Image: Nasa rover
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This view of NASA's Small Pressurized Rover shows its ability for sideways and rotating 'crab-like' movements. Credit: NASA Edge.
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updated 10/29/2008 12:03:13 PM ET 2008-10-29T16:03:13

NASA's new prototype for a future moon truck is proving to be the ultimate lunar RV, allowing astronauts to take extended road trips without the constant drag of bulky spacesuits.

A terrestrial version of the Small Pressurized Rover, which can go forward, reverse and side-to-side to tackle tough terrain, is completing a three-day drive across the Arizona desert today after a successful week of testing, NASA officials said.

"It's just an incredibly capable machine," said Doug Craig, NASA's strategic analysis manager for the exploration systems at the agency's headquarters in Washington, D.C. "It's going great and everyone's really pleased with it."

Astronauts and geologists split into two, two-person teams to test the unpressurized and pressurized rover versions on the barren Black Point lava fields of Arizona.

The rover is part of NASA's bid to return astronauts to the moon by 2020 under the Constellation program. While some engineers are developing program's Orion spacecraft, Ares I and V rockets, and Altair landers, others are testing how best to move astronauts on the moon once they get there.

Humans first drove vehicles on the moon in 1971, when Apollo 15 astronauts Dave Scott and Jim Irwin unfolded their electric Lunar Roving Vehicle from its berth on their Falcon lander. Two other moon cars followed on NASA's last two Apollo flights, but those rovers were built for limited trips.

"Those lunar rovers were disposable, so they were only going to be used for two or three days," Craig told SPACE.com. "These that we're looking now, we're looking at up to five years length on the moon."

The new moon trucks are designed to serve as either a cargo carrier or lunar buggy. The pressurized module version sports a pair of rear-mounted spacesuits with connecting backpacks. Astronauts would step into suits, shut the backpack hatch and then detach themselves for lunar exploration. The recent tests found rover drivers could suit up relatively easily, Craig said.

"We ended up having to build in hold times because they could get in and out so fast," he added.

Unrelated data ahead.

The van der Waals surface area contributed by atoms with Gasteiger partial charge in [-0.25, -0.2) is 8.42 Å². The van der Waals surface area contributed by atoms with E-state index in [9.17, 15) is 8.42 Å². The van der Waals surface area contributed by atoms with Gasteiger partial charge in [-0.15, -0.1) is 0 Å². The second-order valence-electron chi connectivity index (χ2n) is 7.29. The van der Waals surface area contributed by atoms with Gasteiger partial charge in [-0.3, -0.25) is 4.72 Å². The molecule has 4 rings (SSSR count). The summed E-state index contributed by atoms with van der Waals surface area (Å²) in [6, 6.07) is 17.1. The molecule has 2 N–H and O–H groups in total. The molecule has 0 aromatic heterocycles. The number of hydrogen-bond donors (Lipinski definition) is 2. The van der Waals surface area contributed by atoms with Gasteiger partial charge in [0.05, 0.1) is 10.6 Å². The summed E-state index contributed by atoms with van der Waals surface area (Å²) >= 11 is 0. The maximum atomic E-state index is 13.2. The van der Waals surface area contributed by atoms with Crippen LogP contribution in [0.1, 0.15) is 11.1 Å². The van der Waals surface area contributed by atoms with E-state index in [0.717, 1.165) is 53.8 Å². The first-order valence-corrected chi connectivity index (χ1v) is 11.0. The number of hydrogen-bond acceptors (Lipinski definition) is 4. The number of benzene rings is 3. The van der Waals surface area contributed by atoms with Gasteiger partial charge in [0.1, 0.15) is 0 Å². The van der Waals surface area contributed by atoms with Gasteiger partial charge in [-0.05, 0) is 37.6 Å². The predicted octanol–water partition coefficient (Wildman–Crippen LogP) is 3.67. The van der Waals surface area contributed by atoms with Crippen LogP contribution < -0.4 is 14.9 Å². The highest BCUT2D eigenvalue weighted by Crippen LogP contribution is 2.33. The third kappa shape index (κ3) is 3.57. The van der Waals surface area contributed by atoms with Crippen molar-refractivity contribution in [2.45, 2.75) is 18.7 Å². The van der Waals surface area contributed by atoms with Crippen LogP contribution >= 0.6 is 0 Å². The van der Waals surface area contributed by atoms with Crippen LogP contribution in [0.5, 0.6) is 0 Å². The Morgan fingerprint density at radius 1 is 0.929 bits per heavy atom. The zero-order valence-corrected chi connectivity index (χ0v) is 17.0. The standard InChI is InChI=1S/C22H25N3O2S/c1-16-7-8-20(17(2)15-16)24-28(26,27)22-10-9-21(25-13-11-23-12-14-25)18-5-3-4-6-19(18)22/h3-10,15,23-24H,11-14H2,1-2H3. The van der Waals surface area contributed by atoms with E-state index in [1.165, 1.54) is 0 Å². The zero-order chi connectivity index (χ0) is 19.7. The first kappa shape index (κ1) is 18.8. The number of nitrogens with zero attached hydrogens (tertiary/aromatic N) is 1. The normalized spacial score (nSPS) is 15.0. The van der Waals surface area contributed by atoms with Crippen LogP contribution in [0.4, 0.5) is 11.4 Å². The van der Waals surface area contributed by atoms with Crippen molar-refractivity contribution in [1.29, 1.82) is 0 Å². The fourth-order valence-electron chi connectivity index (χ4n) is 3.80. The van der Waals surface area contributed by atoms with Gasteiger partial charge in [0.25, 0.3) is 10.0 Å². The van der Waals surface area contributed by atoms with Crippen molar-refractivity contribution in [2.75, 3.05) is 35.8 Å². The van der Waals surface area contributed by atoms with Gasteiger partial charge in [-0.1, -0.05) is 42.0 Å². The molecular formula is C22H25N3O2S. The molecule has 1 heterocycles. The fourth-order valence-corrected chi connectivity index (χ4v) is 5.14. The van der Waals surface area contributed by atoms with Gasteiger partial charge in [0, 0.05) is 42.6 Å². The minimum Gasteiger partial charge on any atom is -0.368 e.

Under NASA's current plan, two rover teams would take their moon trucks out on journeys that could last up to two weeks away from a lunar base. If one rover breaks down, all four astronauts could pile into the remaining vehicle and head home.

The new moon truck actually suffered a flat tire on Monday, with its drivers suiting up and successfully swapping out the flat with a new one, Craig added.

The longest ever lunar rover trip during the Apollo era covered just under 8 miles (12.5 km), according to NASA records.

"We're talking about hundreds of kilometers," Craig added. "This is a completely different paradigm than Apollo."

Driving like a moon crab
NASA's new moon rover consists of two separate parts: the RV-like pressurized cabin and the 12-wheeled Chariot base that can be driven independently by a spacesuit-clad astronaut while perched atop a rotating control turret.

"One of the surprises was how much better the Small Pressurized Rover was than the unpressurized rover," said Craig, adding that the teams found driving from the unpressurized turret tough going. "When you're in a suit for eight hours and being bounced around, it really beat them up. At the end of the day, they were really fatigued."

But even after 10 hours of driving from inside the pressurized version, the test crews were still primed for more mock moon roving action, he added.

NASA's Chariot moon truck chassis consists of six bug-like legs, each of which tipped with two wheels. The 2,204-pound (1,000-kg) vehicle is about 15 feet (4.5 meters) long capable of hauling twice its weight in cargo and driving up to 6 mph (10 kph) on rough terrain. Each of the wheel talks can pivot 360 degrees and be lifted up to clear rocks or other obstacles, giving the Chariot the ability to mimic a crab's flexible mobility, Craig said.

The pressurized cabin adds an extra 4,409 pounds (2,000 kg) of weight to the rover, but comes with extra amenities like living quarters, cabinets for provisions and tools, and a shielded section for shelter against radiation events.

"They provide a safe haven for astronauts on the lunar surface in case there's a solar flare," Craig said. "In Apollo, they didn't have that safe haven, and they'd have to go back to the lander."

In addition to the step-in spacesuits, the rovers have a large side hatch designed to attach directly to a moon base entrance.

"These are still concepts, "Craig said, adding that new modifications will likely follow the Black Point tests. "It's been a really good test out there. We're learning a lot."

NASA spent about $38 million to develop its Apollo lunar rovers in the 1960s and 1970s, according to agency records. But the final cost for the new moon buggies remain to be seen.

"The line is 'more than a Ferrari,'" said Craig, adding that the current concept is a mix-match of parts and improvements, must still be refined into a final design. "It's kind of hard to put a number on it."

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